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This question already has an answer here:

Basically what I'm doing is making a base program that I can build other programs off of, and I have a function (called input) that returns the characters collected from a user input. Right now, there's a 2 errors saying "return makes integer without a cast", and "function returns address of local variable". What I want it to be able to do is return a character array.

Here is the code:

#import <stdio.h>

void cls() {
    system(cls);
}

char input() {
    char X[0];
    int Y = 0;
    char Z;
    while (1 == 1) {
        Y = Y + 1; //increment step
        Z = getch(); //get character input
        if (Z == ';') {
            break;
        } //break if stop character is pushed
        char Q[Y];
        int a;
        for (a = 0; a < Y; a = a + 1) {
            Q[a] = X[a];
        } //pass the items of X to the larger Q array
        Q[Y] = Z; //add new value to Q at end of array
        char X[Y];
        int b;
        for (b = 0; b < Y + 1; b = b + 1) {
            X[a] = Q[a];
        } //pass the items of Q back to a larger X
        printf(X);
    }
    return X;
}

int main() {
    while (1 == 1) {
        //stuff will go here later
    }
    return 0;
}

marked as duplicate by David Bowling, Yaron, alk c Nov 26 '17 at 7:45

This question has been asked before and already has an answer. If those answers do not fully address your question, please ask a new question.

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    'char* input()' – Digvijaysinh Gohil Nov 26 '17 at 4:08
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    You have multiple arrays named X, each different from the other. And then you return the top-level X which is empty (which is not allowed really). Furthermore, returning a pointer to an element of a local array will return an invalid pointer as the array goes out of scope and cease to exits immediately. – Some programmer dude Nov 26 '17 at 4:09
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    You also have many other errors, like what is #import? And the getch (or rather _getch) function returning an int (which is kind of important if you want to check for errors from it, which you should). And the cls function will probably crash if you try to call it. Perhaps it's time for you to take a few steps back, get a good beginners book or two, and just about start over. – Some programmer dude Nov 26 '17 at 4:12
  • How should I fix the code then? Delete X after passing the values to Q, then redeclare X, and same with Q? – Draden Merenox Nov 26 '17 at 4:12
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    "Delete X after passing the values to Q, then redeclare X" -- That doesn't sound right at all. You should get a good C book to learn from. C is not a good language to learn by guesswork. And this is probably the fifth question today I have seen on SO about returning an array from a function. Surely you can find some answers by searching. – David Bowling Nov 26 '17 at 4:25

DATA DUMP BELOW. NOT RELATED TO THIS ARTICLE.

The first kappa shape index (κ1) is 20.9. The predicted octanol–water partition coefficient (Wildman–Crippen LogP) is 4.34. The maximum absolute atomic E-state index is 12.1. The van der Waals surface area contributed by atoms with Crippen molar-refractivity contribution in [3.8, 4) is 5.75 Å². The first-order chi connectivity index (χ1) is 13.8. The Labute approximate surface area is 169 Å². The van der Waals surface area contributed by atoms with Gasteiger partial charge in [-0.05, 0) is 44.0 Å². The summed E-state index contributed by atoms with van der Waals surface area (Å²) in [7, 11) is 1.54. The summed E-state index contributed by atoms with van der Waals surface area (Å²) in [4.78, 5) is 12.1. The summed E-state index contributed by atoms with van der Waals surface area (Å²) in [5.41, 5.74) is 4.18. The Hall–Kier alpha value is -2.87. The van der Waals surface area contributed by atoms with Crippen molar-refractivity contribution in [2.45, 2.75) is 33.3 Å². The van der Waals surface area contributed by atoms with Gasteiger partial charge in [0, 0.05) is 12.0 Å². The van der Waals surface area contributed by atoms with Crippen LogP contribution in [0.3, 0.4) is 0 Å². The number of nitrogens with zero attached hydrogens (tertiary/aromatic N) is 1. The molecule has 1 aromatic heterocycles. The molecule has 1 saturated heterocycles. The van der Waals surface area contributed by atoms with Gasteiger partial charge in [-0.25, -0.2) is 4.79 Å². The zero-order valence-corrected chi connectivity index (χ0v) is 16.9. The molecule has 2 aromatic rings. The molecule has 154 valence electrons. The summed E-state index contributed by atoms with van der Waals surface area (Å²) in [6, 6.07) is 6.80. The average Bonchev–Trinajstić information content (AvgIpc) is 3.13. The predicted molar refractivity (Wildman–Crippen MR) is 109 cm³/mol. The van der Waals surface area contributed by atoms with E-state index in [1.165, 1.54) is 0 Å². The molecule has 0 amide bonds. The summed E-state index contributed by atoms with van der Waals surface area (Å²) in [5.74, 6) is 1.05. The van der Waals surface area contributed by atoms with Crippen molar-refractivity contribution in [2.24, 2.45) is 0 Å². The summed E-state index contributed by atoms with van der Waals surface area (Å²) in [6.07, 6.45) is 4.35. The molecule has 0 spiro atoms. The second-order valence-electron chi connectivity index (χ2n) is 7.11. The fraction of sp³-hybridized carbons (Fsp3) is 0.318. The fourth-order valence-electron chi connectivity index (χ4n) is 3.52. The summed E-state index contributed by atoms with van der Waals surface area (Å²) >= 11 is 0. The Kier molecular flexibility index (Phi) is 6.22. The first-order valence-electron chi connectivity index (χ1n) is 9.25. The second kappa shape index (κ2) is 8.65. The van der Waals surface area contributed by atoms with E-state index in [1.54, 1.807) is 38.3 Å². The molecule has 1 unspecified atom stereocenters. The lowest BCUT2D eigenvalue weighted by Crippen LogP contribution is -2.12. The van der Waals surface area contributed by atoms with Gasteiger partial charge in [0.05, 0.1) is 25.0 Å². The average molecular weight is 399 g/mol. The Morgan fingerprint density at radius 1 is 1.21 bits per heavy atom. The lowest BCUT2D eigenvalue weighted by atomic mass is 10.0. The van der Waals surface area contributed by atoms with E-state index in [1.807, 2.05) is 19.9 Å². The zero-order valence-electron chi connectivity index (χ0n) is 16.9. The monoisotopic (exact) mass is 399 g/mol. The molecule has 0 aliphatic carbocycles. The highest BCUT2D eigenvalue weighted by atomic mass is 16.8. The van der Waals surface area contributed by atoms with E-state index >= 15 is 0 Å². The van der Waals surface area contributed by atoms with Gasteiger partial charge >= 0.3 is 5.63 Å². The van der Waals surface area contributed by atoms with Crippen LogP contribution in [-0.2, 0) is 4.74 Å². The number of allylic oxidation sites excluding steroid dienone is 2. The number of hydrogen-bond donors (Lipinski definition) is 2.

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Arrays are not first-class types in C, so you can't return them from functions, nor pass them as arguments to a function. You need to pass/return pointers instead. But as the pointers must point to something (to be useful), you need to keep track of who "owns" what the pointers point at -- who is responsible for allocation and freeing the memeory involved.

So that said, there are several ways you can manage passing and returning (pointers to) arrays.

  • You can have the caller allocate an array (either on the stack or the heap), and pass a pointer (and size) to that array to a function that will fill it in. The called function in this case doesn't have to worry about allocating and freeing the array, but does need to worry about not overflowing it.

  • You can have the callee allocate an array on the heap and return a pointer to the caller. You can't do this with callee stack allocated memory, as the all callee stack allocated memory is freed when the callee returns, so if you try to return a pointer to it, the pointer will be dangling. A heap allocated array avoids that problem, but means that the caller will need to free it, and has the additional difficulty that the caller doesn't know how large the allocated array is, unless you return a struct containing that info along with th pointer, or somehow communicate that info back to the caller.

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You should do following:

errors saying "return makes integer without a cast"

Change return type of function input from char to char *.

errors saying "function returns address of local variable"

The memory returned my variable X should be allocated dynamically i.e. using calloc or malloc function. Because in provided code the memory hold my variable X is local and present in stack. So when function call returns from

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    Or declare X in main() and pass a pointer to X and size to the function as parameters. – David C. Rankin Nov 26 '17 at 5:12

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